MW: Okay. And the other one that’s really important is the regular meals. Try to start looking at your meal timing, because the regular meals make a difference. Breakfast, lunch, dinner, even a small snack in between. Enjoy, have fun. It’s so important to have fun.
MW: Don’t get too serious about it. And do it with a friend together. It’s easier.
AB: But also, I think what you said is so important about enjoyment, because I’ve seen with a lot of people the joy of food is gone. I think we talked about it when I was in Spain because people don’t seem to be… A lot of us are getting scared of food because it’s been made to be such a bad guy.
MW: Yes, I think that’s a great point. And the thing that I think we all need to learn is that the relationship between food and humans is a very powerful one. When we’re born, when a baby cries, when a baby’s hungry, what does it have? It’s food. When the baby’s happy— food. When the baby is sad— food. We learned from day one that food is soothing. Feel bad— eat food— feel better. And I think it’s important to understand that we all do eat emotionally. If you and I went out for a lovely dinner, it would be an emotional experience with beautiful food, lighting, and everything. You go out for a romantic dinner, you eat with your family and friends. I think this is important to understand. That’s natural, that’s being human. But the things that help are, like I mentioned: slowing down to eat, noticing things, noticing why you’re going for what you’re going for, because food is not really the issue, it’s the solution. Because many times if someone’s stressed, they’re using food to soothe.
AB: So, Melanie, we do a rapid fire round at the end of every session. That’s to do a quick summary. So what are the common myths or misconceptions with macrobiotic lifestyles?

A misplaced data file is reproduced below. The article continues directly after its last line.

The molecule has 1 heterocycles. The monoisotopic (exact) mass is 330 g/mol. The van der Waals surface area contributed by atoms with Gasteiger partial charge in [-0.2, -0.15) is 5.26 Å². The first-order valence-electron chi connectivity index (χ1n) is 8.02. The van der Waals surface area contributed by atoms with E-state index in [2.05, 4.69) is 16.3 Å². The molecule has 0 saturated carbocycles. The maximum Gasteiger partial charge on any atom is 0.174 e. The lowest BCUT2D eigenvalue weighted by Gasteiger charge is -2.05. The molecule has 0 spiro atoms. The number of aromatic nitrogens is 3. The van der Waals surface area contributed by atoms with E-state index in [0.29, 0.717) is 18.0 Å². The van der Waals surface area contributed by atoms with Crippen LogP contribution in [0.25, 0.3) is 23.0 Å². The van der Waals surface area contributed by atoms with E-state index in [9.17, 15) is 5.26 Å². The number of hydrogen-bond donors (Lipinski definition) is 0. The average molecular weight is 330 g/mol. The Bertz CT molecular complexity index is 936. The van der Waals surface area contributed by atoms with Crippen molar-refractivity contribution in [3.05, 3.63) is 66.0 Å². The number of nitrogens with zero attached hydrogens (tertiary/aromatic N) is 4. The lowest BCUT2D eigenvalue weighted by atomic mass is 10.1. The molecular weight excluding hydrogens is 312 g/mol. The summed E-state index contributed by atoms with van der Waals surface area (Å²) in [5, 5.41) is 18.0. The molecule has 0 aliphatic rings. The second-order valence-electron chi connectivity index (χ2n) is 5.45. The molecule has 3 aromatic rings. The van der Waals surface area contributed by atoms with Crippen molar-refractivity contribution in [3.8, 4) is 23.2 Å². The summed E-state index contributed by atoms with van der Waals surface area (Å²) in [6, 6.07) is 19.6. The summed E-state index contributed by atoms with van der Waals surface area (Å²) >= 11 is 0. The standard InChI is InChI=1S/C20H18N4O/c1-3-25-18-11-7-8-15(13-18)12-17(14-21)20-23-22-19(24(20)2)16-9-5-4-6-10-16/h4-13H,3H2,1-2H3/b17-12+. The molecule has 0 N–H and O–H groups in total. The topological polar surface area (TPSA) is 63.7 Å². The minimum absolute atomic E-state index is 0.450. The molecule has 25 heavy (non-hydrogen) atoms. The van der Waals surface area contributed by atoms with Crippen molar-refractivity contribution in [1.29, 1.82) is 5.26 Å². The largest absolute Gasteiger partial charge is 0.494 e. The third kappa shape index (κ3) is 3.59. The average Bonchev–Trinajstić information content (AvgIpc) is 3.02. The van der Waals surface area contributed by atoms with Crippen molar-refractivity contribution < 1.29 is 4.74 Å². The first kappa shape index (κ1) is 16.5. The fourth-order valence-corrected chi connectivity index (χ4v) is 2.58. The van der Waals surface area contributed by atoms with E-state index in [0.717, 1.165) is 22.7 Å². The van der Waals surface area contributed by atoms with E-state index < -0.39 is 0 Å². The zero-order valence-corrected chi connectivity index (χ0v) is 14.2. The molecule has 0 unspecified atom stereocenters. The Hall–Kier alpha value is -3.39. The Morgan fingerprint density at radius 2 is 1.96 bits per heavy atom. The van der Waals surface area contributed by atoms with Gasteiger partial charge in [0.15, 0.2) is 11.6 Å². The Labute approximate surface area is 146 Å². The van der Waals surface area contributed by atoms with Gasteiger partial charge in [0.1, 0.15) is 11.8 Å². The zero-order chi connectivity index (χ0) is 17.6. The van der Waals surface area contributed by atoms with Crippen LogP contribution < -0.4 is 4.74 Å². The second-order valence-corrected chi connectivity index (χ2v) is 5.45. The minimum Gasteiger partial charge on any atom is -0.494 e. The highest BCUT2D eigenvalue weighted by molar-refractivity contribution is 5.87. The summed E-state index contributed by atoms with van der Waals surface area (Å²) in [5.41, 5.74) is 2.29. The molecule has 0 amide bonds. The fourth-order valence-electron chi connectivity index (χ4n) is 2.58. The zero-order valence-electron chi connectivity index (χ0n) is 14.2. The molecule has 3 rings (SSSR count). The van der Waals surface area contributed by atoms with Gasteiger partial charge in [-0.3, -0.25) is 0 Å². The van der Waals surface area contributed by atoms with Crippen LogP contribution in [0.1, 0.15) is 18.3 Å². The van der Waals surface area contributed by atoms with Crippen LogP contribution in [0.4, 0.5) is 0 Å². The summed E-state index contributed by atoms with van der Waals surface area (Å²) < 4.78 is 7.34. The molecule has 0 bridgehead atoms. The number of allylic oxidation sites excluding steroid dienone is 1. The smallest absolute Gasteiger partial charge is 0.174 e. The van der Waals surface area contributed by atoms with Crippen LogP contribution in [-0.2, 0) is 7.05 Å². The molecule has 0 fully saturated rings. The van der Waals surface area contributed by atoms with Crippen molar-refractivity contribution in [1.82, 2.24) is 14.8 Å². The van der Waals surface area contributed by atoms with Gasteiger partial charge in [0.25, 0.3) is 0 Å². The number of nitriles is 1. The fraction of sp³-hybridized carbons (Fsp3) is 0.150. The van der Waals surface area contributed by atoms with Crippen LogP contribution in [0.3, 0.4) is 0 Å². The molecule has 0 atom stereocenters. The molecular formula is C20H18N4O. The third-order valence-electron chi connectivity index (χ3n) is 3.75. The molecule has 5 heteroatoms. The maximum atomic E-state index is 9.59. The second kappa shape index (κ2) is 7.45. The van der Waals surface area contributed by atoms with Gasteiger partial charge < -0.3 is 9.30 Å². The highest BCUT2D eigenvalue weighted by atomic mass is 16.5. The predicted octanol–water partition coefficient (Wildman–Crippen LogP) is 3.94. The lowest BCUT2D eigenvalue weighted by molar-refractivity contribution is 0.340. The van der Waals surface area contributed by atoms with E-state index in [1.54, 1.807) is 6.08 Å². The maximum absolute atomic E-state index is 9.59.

MW: I think that it’s very strict and rigid.
AB: Okay. And the best part of adopting a macrobiotic lifestyle and the hardest part?
MW: The best part is just to have great fun and enjoyment and great energy. That was the key thing for me— my energy really changed. The toughest part… I don’t have a tough part because really, I was an enthusiast, so everything was exciting for me.
AB: And how quickly do you see results?
MW: Actually, it’s a good question because some people see results immediately. The first three days can be a little challenging because sometimes you feel more tired, you feel more achy, headachy, because that’s your body re-adjusting. So don’t feel despaired if after a few days, your energy is lower than before. It’s just the body saying, wow, we’re doing something different here.
AB: Okay. Thank you, Melanie. Thank you so much for sharing these valuable insights with us.
MW: Thank you so much for inviting me. I loved it. Thank you.
AB: You’re welcome. And thank you for the listeners. We hope you learned something new. We hope we’ve got you a little closer to leading your best life. And I would love to hear from you. I’d love to hear your feedback about this show. My email is Anshu@wellnesscurated.life. And please, like this episode, please share it and subscribe, if you haven’t done so already. Thank you. Thank you for being here. See you next week.